Helsinki (19.12.1997 - Juhani Artto) Complex negotiations throughout the autumn concluded in mid-December in a comprehensive incomes policy agreement to last until 15 January 2000.

The agreement covers 1.3 million employees in Finland. The framework agreement reached by leaders of labour market organisations was rejected only by the representatives of 27,000 employees.

Monthly salaries will rise in both years by FIM 142 (1 USD = FIM 5.35), representing an increase of FIM 0.85 per hour or at least 1.6 per cent. The agreement also includes a 0.5 per cent increase for special arrangements and an additional 0.4 per cent increase for low-pay sectors and for those with a predominantly female workforce.

The Confederation of Finnish Trade Unions SAK has calculated that the agreement increases the wage bill of the employers by 4.3 per cent. The purchasing power of the employees will rises over two years by a total of 3.5 per cent. Increased inflation and higher indirect taxes may, however, offset the real value of employee benefits.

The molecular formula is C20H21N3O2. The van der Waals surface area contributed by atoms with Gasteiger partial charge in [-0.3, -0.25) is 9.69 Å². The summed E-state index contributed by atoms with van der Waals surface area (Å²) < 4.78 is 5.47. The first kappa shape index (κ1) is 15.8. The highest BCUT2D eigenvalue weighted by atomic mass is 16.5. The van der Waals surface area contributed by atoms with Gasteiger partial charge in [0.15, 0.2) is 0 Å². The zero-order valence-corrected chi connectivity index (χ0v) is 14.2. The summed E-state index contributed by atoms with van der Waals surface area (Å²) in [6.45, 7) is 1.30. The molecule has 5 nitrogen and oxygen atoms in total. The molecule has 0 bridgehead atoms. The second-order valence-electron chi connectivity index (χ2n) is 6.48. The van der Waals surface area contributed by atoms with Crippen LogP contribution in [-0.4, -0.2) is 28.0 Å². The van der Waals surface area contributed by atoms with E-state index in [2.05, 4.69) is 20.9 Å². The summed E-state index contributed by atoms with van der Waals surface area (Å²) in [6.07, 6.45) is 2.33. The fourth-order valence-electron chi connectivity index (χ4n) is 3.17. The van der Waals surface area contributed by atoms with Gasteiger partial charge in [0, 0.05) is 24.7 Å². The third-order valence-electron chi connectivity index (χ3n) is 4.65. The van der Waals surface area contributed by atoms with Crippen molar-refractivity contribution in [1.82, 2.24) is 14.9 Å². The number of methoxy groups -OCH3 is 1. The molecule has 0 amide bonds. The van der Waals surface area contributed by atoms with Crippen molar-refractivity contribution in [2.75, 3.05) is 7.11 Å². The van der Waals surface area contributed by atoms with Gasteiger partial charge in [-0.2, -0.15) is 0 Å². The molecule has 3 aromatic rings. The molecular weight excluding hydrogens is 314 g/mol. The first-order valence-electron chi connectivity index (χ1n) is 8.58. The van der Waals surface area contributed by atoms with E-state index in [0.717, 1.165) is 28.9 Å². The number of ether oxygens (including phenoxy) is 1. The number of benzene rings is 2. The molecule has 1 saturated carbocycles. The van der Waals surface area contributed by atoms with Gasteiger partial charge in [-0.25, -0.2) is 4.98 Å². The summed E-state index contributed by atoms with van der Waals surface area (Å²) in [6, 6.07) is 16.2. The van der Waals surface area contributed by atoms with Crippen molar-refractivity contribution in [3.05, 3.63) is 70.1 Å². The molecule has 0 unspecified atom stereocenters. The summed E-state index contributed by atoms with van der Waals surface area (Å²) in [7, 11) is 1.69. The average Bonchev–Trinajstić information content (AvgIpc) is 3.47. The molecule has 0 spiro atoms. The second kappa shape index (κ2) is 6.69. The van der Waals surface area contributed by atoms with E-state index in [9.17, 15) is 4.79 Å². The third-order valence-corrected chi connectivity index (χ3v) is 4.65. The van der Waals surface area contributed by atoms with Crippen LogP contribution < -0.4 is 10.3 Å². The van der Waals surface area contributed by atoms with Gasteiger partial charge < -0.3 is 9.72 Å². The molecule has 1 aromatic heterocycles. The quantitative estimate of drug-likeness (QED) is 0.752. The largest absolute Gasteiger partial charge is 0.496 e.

If inflation between December 1997 and October 1998 exceeds three per cent, then employees will be compensated in full from 1.1.1999.

One integral element of the agreement is that the Finnish government will reduce the rate of income tax by 0.2 per cent in 1998 and by 1.4 per cent in 1999.

The partial retirement age will be reduced from 58 to 56 years for a trial period from 1.7.1998 to 31.12.2000.

The Finnish labour market has three decades of experience of comprehensive incomes policy agreements. The coverage of the latest agreement is exceptionally broad.

The trickiest negotiations were those in the road transport sector and in the pulp and paper industry.